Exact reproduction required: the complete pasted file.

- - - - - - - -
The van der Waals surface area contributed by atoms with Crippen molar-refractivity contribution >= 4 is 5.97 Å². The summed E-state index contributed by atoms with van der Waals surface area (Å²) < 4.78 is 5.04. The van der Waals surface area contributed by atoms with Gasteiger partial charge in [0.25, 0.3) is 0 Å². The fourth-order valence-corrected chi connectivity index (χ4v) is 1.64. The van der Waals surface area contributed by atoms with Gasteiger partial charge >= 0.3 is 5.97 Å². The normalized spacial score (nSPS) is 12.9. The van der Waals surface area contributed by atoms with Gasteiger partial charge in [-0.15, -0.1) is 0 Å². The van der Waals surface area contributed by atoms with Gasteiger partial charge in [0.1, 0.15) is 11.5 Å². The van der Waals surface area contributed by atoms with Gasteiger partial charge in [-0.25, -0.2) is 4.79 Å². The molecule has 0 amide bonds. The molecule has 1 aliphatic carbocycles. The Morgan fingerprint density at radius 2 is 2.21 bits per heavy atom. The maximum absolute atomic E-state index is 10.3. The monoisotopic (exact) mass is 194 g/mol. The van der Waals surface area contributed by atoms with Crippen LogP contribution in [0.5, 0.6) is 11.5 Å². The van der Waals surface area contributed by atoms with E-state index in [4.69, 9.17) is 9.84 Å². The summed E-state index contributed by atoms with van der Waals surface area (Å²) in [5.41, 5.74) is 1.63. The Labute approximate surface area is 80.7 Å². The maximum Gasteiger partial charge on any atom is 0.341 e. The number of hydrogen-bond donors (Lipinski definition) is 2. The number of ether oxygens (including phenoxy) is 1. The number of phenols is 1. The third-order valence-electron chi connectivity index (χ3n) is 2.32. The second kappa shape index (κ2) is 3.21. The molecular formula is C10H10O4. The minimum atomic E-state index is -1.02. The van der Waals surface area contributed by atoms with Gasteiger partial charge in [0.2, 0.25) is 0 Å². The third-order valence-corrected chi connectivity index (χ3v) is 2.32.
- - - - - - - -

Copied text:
The van der Waals surface area contributed by atoms with Crippen molar-refractivity contribution >= 4 is 5.97 Å². The summed E-state index contributed by atoms with van der Waals surface area (Å²) < 4.78 is 5.04. The van der Waals surface area contributed by atoms with Gasteiger partial charge in [0.25, 0.3) is 0 Å². The fourth-order valence-corrected chi connectivity index (χ4v) is 1.64. The van der Waals surface area contributed by atoms with Gasteiger partial charge >= 0.3 is 5.97 Å². The normalized spacial score (nSPS) is 12.9. The van der Waals surface area contributed by atoms with Gasteiger partial charge in [-0.15, -0.1) is 0 Å². The van der Waals surface area contributed by atoms with Gasteiger partial charge in [0.1, 0.15) is 11.5 Å². The van der Waals surface area contributed by atoms with Gasteiger partial charge in [-0.25, -0.2) is 4.79 Å². The molecule has 0 amide bonds. The molecule has 1 aliphatic carbocycles. The Morgan fingerprint density at radius 2 is 2.21 bits per heavy atom. The maximum absolute atomic E-state index is 10.3. The monoisotopic (exact) mass is 194 g/mol. The van der Waals surface area contributed by atoms with Crippen LogP contribution in [0.5, 0.6) is 11.5 Å². The van der Waals surface area contributed by atoms with E-state index in [4.69, 9.17) is 9.84 Å². The summed E-state index contributed by atoms with van der Waals surface area (Å²) in [5.41, 5.74) is 1.63. The Labute approximate surface area is 80.7 Å². The maximum Gasteiger partial charge on any atom is 0.341 e. The number of hydrogen-bond donors (Lipinski definition) is 2. The number of ether oxygens (including phenoxy) is 1. The number of phenols is 1. The third-order valence-electron chi connectivity index (χ3n) is 2.32. The second kappa shape index (κ2) is 3.21. The molecular formula is C10H10O4. The minimum atomic E-state index is -1.02. The van der Waals surface area contributed by atoms with Gasteiger partial charge in [0.2, 0.25) is 0 Å². The third-order valence-corrected chi connectivity index (χ3v) is 2.32.